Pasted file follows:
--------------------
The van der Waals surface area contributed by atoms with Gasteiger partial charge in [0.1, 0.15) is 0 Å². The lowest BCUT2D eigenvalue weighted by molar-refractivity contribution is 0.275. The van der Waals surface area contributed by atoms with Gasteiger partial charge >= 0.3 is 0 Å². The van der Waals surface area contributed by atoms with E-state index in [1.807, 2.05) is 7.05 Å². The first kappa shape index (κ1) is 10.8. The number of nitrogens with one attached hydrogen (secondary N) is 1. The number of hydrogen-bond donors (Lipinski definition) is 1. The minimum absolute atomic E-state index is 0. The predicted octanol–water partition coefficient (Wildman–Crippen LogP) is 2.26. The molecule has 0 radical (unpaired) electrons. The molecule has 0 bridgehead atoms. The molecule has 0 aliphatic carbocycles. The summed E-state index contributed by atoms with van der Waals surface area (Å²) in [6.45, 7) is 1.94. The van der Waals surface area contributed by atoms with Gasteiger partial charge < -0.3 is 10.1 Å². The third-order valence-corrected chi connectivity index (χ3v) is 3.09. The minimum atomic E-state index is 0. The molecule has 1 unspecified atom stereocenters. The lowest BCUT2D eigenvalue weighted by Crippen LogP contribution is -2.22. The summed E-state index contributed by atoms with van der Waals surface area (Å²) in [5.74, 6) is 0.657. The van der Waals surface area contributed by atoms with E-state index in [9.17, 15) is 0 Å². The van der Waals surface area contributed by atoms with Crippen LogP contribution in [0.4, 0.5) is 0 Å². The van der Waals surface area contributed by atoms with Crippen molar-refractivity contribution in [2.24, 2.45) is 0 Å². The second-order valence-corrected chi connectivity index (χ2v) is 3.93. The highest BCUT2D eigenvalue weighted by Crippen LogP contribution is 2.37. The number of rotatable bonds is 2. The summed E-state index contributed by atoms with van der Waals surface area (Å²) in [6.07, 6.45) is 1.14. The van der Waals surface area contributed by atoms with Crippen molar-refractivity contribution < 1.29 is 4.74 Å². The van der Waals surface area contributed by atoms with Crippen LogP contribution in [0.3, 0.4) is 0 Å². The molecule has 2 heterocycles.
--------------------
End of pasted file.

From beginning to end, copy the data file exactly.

The van der Waals surface area contributed by atoms with Gasteiger partial charge in [0.1, 0.15) is 0 Å². The lowest BCUT2D eigenvalue weighted by molar-refractivity contribution is 0.275. The van der Waals surface area contributed by atoms with Gasteiger partial charge >= 0.3 is 0 Å². The van der Waals surface area contributed by atoms with E-state index in [1.807, 2.05) is 7.05 Å². The first kappa shape index (κ1) is 10.8. The number of nitrogens with one attached hydrogen (secondary N) is 1. The number of hydrogen-bond donors (Lipinski definition) is 1. The minimum absolute atomic E-state index is 0. The predicted octanol–water partition coefficient (Wildman–Crippen LogP) is 2.26. The molecule has 0 radical (unpaired) electrons. The molecule has 0 bridgehead atoms. The molecule has 0 aliphatic carbocycles. The summed E-state index contributed by atoms with van der Waals surface area (Å²) in [6.45, 7) is 1.94. The van der Waals surface area contributed by atoms with Gasteiger partial charge < -0.3 is 10.1 Å². The third-order valence-corrected chi connectivity index (χ3v) is 3.09. The minimum atomic E-state index is 0. The molecule has 1 unspecified atom stereocenters. The lowest BCUT2D eigenvalue weighted by Crippen LogP contribution is -2.22. The summed E-state index contributed by atoms with van der Waals surface area (Å²) in [5.74, 6) is 0.657. The van der Waals surface area contributed by atoms with E-state index in [9.17, 15) is 0 Å². The van der Waals surface area contributed by atoms with Crippen LogP contribution in [0.4, 0.5) is 0 Å². The van der Waals surface area contributed by atoms with Crippen molar-refractivity contribution in [2.24, 2.45) is 0 Å². The second-order valence-corrected chi connectivity index (χ2v) is 3.93. The highest BCUT2D eigenvalue weighted by Crippen LogP contribution is 2.37. The number of rotatable bonds is 2. The summed E-state index contributed by atoms with van der Waals surface area (Å²) in [6.07, 6.45) is 1.14. The van der Waals surface area contributed by atoms with Crippen molar-refractivity contribution < 1.29 is 4.74 Å². The van der Waals surface area contributed by atoms with Crippen LogP contribution in [0.3, 0.4) is 0 Å². The molecule has 2 heterocycles.